Employers providing benefits for employees' same-sex spouses may want to consider the availability of federal payroll tax refunds if the Supreme Court of the United States finds Section 3 of the Defense of Marriage Act (DOMA) unconstitutional. Employers currently must impute income to an employee for the fair market value of benefit coverage for a non-dependent same-sex spouse. Such imputed income is subject to federal income and payroll taxes, as well as state income taxes in the majority of states.
The Supreme Court of the United States is expected to rule in late June on the constitutionality of Section 3 of the Defense of Marriage Act (DOMA). A ruling that DOMA is unconstitutional will favorably reverse the federal tax treatment of employer-provided benefits for non-dependent same-sex spouses. Such a reversal may lead to refunds of federal payroll taxes paid by employers and federal income taxes paid by employees on income imputed to employees for same-sex spouse benefit coverage.
The Supreme Court is considering the constitutionality of Section 3 of DOMA in United States v. Windsor. Windsor is a surviving spouse who was required to pay $350,000 in federal estate taxes after her same-sex spouse died—taxes she would not have had to pay if her same-sex marriage that was legally recognized in her home state of New York was also recognized under federal law. Section 3 of DOMA provides that for all purposes of federal law, the word “marriage” means “only a legal union between one man and one woman as husband and wife,” and the word “spouse” refers “only to a person of the opposite-sex who is a husband or wife.”
Employees who enroll a non-dependent same-sex spouse or partner under an employer-sponsored benefit plan currently must pay federal income taxes on the fair market value of such coverage. While federal law excludes amounts that an employer pays toward medical, dental or vision benefits for an employee and the employee’s opposite-sex spouse and dependents from the employee’s taxable income, employers that provide these same benefits to employees’ same-sex spouses or partners are required to impute the fair market value of the benefits as income to the employee that is subject to federal income tax, unless the same-sex spouse or partner otherwise qualifies as the employee’s “dependent” as defined for federal income tax purposes. Employers are required to withhold federal payroll taxes from the imputed amount, including income, Social Security and Medicare taxes. In addition, employers must pay their share of Social Security and Medicare taxes on the imputed amount, as well as Federal Unemployment Tax Act taxes. The majority of states follow the federal income tax rules approach and also require employers to impute income on the value of such benefits for state income tax purposes.
Consider Filing a Protective Claim Now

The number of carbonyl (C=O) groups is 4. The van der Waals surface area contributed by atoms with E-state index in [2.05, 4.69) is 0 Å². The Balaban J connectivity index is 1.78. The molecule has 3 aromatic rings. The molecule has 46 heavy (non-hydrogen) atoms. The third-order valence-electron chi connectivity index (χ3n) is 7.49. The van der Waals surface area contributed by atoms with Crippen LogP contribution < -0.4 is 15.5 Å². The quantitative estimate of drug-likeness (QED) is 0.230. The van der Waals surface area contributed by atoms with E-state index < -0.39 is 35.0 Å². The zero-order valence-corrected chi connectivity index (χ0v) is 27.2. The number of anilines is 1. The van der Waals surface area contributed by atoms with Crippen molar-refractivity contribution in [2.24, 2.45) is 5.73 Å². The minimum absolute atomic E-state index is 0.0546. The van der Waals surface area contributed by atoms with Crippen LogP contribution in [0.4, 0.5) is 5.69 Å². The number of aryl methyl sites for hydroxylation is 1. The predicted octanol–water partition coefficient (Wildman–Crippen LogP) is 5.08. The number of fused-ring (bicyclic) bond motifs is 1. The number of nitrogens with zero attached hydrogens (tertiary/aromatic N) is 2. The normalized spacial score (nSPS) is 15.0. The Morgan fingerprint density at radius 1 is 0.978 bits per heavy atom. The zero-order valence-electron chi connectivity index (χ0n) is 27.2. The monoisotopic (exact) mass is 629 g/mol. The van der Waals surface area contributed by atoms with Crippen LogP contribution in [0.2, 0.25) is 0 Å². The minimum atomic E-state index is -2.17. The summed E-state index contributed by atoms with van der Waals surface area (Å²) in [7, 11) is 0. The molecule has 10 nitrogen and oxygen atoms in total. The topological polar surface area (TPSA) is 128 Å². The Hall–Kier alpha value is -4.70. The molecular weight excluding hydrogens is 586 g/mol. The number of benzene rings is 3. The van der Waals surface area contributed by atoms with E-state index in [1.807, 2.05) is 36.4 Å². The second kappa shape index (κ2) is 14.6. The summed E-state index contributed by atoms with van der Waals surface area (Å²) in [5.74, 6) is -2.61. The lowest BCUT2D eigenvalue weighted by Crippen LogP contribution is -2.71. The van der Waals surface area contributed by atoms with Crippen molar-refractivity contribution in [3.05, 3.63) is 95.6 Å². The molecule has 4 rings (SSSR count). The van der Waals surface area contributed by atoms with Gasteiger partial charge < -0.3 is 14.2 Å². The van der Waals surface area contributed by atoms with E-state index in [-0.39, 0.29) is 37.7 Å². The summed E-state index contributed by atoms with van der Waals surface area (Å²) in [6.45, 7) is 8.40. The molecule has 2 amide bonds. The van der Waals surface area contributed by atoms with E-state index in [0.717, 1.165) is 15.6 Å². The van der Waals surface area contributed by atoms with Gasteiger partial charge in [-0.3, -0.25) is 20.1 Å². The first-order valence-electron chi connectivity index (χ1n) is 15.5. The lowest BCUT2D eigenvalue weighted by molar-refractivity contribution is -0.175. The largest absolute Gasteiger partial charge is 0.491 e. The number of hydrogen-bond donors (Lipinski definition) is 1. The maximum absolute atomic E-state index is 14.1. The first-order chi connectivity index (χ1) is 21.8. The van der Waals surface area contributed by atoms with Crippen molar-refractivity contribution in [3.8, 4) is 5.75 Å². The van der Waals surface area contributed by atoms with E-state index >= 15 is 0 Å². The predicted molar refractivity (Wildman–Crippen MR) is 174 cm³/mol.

Employers that have imputed income on the fair market value of benefits for employees’ same-sex spouses should consider filing protective FICA tax refund claims and should be poised to change their systems to allow for the future exclusion of benefits provided to same-sex spouses. Although filing a complete refund claim can be burdensome from an administrative perspective, it is relatively easy for an employer to file a protective claim to preserve the statute of limitations on employment tax refund claims for open years and later file a supplementary claim with necessary employee consents and exact calculations.
In general, the statute of limitations for tax refund claims is three years. The due date for the protective claim is three years from April 15 of the calendar year following the year in which the income was imputed to the employee. For example, for employment taxes paid on income imputed in 2010, a protective claim should be filed by April 15, 2014. If not filed already, a refund claim cannot be filed with respect to employment taxes paid on income imputed before 2010 as the statute has run for that year.
If an employment tax refund had already been filed and the Internal Revenue Service (IRS) issued a notice of claim disallowance, the taxpayer must either bring suit to contest the disallowance within two years after the issuance of the notice or obtain an extension of the time to file such a suit with the IRS—this process can be initiated by filing IRS Form 907, Agreement to Extend the Time to Bring Suit.
Until the Supreme Court rules on Windsor, employers are advised to continue imputing income on the value of benefit coverage for employees’ non-dependent same-sex spouses and partners and to continue withholding and paying federal payroll taxes on the imputed amount.
View “Supreme Court Oral Arguments on DOMA, Proposition 8: Potential Employee Benefit Plan Implications” for more information on the employee benefit plan implications of the Supreme Court’s possible rulings on the constitutionality of DOMA in Windsor and California’s Proposition 8 in Hollingsworth v. Perry.